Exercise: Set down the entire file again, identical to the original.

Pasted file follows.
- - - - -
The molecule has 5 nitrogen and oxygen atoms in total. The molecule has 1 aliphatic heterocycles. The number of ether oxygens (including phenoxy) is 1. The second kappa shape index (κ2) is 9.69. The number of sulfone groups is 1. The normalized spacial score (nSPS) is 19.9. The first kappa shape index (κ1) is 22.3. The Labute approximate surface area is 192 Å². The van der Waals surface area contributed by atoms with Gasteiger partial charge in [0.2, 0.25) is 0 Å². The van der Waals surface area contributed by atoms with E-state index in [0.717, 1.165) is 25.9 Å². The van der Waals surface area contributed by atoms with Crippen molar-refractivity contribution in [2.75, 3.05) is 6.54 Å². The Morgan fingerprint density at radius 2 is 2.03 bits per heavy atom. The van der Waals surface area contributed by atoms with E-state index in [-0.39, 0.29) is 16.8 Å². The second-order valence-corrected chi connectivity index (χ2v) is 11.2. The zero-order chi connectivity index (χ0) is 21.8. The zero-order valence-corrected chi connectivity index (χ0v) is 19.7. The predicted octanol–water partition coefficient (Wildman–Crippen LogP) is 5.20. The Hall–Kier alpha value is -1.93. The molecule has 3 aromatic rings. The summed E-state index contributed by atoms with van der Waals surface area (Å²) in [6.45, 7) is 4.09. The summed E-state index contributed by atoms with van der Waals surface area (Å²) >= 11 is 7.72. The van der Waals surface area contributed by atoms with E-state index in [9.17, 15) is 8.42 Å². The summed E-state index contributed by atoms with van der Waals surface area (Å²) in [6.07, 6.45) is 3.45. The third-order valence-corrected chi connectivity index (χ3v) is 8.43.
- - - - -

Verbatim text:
The molecule has 5 nitrogen and oxygen atoms in total. The molecule has 1 aliphatic heterocycles. The number of ether oxygens (including phenoxy) is 1. The second kappa shape index (κ2) is 9.69. The number of sulfone groups is 1. The normalized spacial score (nSPS) is 19.9. The first kappa shape index (κ1) is 22.3. The Labute approximate surface area is 192 Å². The van der Waals surface area contributed by atoms with Gasteiger partial charge in [0.2, 0.25) is 0 Å². The van der Waals surface area contributed by atoms with E-state index in [0.717, 1.165) is 25.9 Å². The van der Waals surface area contributed by atoms with Crippen molar-refractivity contribution in [2.75, 3.05) is 6.54 Å². The Morgan fingerprint density at radius 2 is 2.03 bits per heavy atom. The van der Waals surface area contributed by atoms with E-state index in [-0.39, 0.29) is 16.8 Å². The second-order valence-corrected chi connectivity index (χ2v) is 11.2. The zero-order chi connectivity index (χ0) is 21.8. The zero-order valence-corrected chi connectivity index (χ0v) is 19.7. The predicted octanol–water partition coefficient (Wildman–Crippen LogP) is 5.20. The Hall–Kier alpha value is -1.93. The molecule has 3 aromatic rings. The summed E-state index contributed by atoms with van der Waals surface area (Å²) in [6.45, 7) is 4.09. The summed E-state index contributed by atoms with van der Waals surface area (Å²) >= 11 is 7.72. The van der Waals surface area contributed by atoms with E-state index in [9.17, 15) is 8.42 Å². The summed E-state index contributed by atoms with van der Waals surface area (Å²) in [6.07, 6.45) is 3.45. The third-order valence-corrected chi connectivity index (χ3v) is 8.43.